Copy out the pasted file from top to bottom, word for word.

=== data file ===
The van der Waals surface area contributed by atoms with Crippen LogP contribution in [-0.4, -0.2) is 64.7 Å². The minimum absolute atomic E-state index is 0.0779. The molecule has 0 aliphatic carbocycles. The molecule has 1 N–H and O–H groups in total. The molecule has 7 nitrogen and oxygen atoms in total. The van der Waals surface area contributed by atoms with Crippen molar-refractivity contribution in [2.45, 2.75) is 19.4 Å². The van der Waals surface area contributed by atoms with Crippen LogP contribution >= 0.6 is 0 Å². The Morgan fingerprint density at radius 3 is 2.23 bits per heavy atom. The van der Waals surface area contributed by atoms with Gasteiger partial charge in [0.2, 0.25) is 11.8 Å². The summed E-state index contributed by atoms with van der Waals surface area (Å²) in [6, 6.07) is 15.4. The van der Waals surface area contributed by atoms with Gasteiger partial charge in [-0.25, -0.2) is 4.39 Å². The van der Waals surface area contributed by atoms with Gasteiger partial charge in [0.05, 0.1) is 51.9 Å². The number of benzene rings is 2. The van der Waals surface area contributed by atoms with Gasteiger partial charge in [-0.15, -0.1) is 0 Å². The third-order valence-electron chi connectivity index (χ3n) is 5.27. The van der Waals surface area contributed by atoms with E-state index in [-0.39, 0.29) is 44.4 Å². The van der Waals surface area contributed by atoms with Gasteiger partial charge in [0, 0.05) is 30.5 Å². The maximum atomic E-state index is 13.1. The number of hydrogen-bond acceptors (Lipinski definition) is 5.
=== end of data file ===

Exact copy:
The van der Waals surface area contributed by atoms with Crippen LogP contribution in [-0.4, -0.2) is 64.7 Å². The minimum absolute atomic E-state index is 0.0779. The molecule has 0 aliphatic carbocycles. The molecule has 1 N–H and O–H groups in total. The molecule has 7 nitrogen and oxygen atoms in total. The van der Waals surface area contributed by atoms with Crippen molar-refractivity contribution in [2.45, 2.75) is 19.4 Å². The van der Waals surface area contributed by atoms with Crippen LogP contribution >= 0.6 is 0 Å². The Morgan fingerprint density at radius 3 is 2.23 bits per heavy atom. The van der Waals surface area contributed by atoms with Gasteiger partial charge in [0.2, 0.25) is 11.8 Å². The summed E-state index contributed by atoms with van der Waals surface area (Å²) in [6, 6.07) is 15.4. The van der Waals surface area contributed by atoms with Gasteiger partial charge in [-0.25, -0.2) is 4.39 Å². The van der Waals surface area contributed by atoms with Gasteiger partial charge in [0.05, 0.1) is 51.9 Å². The number of benzene rings is 2. The van der Waals surface area contributed by atoms with Gasteiger partial charge in [-0.15, -0.1) is 0 Å². The third-order valence-electron chi connectivity index (χ3n) is 5.27. The van der Waals surface area contributed by atoms with E-state index in [-0.39, 0.29) is 44.4 Å². The van der Waals surface area contributed by atoms with Gasteiger partial charge in [0, 0.05) is 30.5 Å². The maximum atomic E-state index is 13.1. The number of hydrogen-bond acceptors (Lipinski definition) is 5.